"A Path to Paradise: Images of Buddhist Heavens and Pure Lands in Early Medieval China"

This is a hybrid event, registration is required:

For in-person attendance (Hall Center Conference Hall, masks required), please register HERE
For virtual viewing, via Crowdcast, please register HERE

Before the arrival of Buddhism in China, the deeply-rooted indigenous religious culture held that a sole, supreme Heaven above was considered as the ideal paradise for the deceased. This dissertation takes a material perspective to probe into a pivotal issue: while colliding with the strong, local tradition of thanatology and cosmology, how did Buddhism achieve a balance between insisting and adapting its key doctrines, on the battleground of paradise? This project investigates how three types of artwork were designed to facilitate the post-life entry into three different paradises: a Trayastrimśa Heaven modelled after the Chinese one, the quasi Pure Land of Tusita Heaven dwelled by the Buddha-to-be Maitreya and the Western Pure Land of Sukhāvāti. Each of them was once emphatically propagated as the “ideal paradise” by contemporaneous clerics. The three materials tell a story about the Buddhist construction of “paradise” in Early Medieval China, along with the increasing capacity and receptivity of its believers.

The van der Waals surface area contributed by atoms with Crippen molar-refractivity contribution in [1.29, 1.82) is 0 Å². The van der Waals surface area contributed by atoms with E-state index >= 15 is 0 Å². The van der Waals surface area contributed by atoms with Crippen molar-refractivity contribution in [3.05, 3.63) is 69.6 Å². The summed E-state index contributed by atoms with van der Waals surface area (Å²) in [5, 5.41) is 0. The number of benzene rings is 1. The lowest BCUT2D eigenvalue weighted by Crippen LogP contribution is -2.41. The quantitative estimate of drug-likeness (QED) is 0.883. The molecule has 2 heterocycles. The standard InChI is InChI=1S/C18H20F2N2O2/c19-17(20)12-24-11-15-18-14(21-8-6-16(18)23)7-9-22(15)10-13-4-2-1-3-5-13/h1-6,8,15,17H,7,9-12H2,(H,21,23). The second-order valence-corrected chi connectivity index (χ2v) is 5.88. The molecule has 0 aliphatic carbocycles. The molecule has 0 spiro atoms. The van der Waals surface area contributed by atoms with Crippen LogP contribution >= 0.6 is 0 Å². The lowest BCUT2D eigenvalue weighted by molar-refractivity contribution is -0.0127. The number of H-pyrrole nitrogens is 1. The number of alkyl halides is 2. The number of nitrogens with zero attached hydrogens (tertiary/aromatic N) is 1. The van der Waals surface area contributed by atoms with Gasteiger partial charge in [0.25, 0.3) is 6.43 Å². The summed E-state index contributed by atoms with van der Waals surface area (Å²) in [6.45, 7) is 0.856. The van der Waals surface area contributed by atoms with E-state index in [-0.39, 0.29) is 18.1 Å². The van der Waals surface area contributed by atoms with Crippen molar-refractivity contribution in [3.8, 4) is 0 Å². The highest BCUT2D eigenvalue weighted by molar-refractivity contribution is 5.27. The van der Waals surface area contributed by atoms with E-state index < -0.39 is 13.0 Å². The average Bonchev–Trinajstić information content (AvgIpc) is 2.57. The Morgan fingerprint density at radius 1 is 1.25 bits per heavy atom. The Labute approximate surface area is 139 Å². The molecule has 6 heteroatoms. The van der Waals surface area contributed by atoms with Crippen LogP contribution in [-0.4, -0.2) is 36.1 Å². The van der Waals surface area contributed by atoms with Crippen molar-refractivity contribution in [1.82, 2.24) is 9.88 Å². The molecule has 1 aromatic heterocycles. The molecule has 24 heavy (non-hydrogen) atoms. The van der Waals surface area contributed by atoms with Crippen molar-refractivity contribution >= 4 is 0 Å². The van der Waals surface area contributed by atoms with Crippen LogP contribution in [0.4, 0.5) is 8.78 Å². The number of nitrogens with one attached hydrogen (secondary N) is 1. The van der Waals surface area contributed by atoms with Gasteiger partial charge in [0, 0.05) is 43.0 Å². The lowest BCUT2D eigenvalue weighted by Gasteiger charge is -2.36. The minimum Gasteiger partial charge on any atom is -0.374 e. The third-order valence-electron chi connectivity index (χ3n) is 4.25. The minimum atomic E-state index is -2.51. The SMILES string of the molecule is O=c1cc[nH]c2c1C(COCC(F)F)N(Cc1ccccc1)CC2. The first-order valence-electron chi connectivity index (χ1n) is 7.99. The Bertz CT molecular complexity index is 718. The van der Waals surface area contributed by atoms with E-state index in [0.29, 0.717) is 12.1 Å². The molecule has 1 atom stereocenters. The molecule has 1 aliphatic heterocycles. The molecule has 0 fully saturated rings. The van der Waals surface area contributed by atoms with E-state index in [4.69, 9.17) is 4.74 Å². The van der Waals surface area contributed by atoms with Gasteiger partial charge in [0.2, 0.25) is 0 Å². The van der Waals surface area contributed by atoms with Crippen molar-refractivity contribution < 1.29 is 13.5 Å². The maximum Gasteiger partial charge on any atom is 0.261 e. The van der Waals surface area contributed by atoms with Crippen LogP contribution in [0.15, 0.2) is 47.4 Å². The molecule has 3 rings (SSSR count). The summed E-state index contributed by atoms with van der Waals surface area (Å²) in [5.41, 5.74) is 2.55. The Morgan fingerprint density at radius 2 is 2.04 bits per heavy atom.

User Activity

No recent activity

The University of Kansas Powered by the Localist Community Event Platform © All rights reserved